We stopped off at this little village where we were invited in to their church to light a candle and into their local cafe to try some homemade bread and olive oil, flavoured and non-flavoured Raki and some of their freshly grown olives. Now, I will say I don't drink a lot at all but if I'm offered free shots of their home brewed alcohol, I can't refuse it! I tried the lemon and the cinnamon flavoured Raki and although I don't actually like cinnamon, it was my favourite! I was a really nice subtly sweet taste with a bit of a kick. The bread and olive oil was very nice, but what else do you expect from a country that is covered in olive trees?
We were give about half an hour to walk around the village for us to see what we wanted to see and take as many photos as we wanted. We were warned that locals may invite us in to their houses for some Raki but surprisingly it didn't happy for us. The village was beautiful and I got all sorts of photos, even some arty ones - giving my boyfriend and his photography skills a run for their money!
There was a beautiful little cemetery that got me thinking about their religion. I'm not religious at all but I have an appreciation about other cultures and their way of living. I found it fascinating how they had so many little churches all over the place which made me wonder what they do with their dead. That didn't sound like a good way of putting it but what I mean is, here in England we often have large churches surrounded by large graveyards. Most of Greece is Eastern Orthodox Christian (they are currently celebrating Easter, so Happy Easter Greece!) which is a religion I don't know much about, traditions wise. Turns out they have cemeteries but even then there doesn't seem to be enough graves for the amount of people that will pass away over the centuries. One thing I really respected is that the village put up pictures of those who had passed away recently on lampposts so show their respects. Also throughout the whole journey we kept seeing these tiny churches, often by the side of the roads, those are put up by the families of people who have been killed there, for example, in a car crash or something.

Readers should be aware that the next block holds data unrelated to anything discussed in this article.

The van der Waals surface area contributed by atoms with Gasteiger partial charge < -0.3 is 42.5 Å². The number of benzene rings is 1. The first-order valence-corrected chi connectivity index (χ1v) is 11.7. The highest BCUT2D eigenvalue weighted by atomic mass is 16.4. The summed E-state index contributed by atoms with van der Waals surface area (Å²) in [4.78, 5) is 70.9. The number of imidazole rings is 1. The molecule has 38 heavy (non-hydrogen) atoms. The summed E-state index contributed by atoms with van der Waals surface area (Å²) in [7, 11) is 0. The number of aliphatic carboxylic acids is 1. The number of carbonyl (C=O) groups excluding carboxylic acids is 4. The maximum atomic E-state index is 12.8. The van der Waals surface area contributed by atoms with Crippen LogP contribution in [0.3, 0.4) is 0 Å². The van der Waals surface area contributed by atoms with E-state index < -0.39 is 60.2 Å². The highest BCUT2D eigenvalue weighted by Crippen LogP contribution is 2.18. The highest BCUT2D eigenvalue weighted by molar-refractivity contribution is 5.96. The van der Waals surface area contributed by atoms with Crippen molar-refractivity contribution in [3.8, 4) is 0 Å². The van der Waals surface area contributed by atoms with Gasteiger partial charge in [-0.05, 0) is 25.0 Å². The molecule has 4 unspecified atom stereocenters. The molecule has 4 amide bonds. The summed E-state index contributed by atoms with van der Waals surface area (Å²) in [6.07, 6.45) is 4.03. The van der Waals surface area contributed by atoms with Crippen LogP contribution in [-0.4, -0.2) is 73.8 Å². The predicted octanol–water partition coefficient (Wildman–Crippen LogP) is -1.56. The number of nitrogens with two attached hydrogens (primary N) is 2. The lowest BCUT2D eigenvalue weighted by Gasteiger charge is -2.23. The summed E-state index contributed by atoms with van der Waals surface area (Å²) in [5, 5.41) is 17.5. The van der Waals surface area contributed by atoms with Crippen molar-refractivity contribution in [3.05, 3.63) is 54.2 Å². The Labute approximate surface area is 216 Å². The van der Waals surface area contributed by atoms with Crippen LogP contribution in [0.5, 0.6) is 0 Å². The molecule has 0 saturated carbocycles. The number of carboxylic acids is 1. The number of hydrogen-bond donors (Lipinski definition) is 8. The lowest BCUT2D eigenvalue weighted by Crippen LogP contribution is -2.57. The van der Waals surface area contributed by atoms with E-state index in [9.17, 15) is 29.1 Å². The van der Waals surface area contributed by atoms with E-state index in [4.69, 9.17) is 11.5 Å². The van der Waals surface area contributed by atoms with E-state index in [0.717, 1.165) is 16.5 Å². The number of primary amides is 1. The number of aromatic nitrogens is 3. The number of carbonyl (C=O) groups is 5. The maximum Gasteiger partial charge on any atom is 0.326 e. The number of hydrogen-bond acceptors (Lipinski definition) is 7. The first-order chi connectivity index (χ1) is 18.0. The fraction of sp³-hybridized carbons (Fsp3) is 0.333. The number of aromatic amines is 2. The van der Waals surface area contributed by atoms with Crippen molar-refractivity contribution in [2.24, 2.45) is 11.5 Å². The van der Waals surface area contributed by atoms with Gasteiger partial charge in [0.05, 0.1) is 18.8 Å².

|I wasn't sure what this was supposed to be. It looks like some sort of rocket or bomb shell, which is always nice, but I loved the rustic look and it's use for a plant pot.|
|I'm in love with cacti at the moment (I getting a few from Ikea in the next week or so and I'm excited) so I had to get a photo!|
|I loved this plant/flower! So colourful and vibrant! Thank goodness my old camera did actually have a macro setting on it!|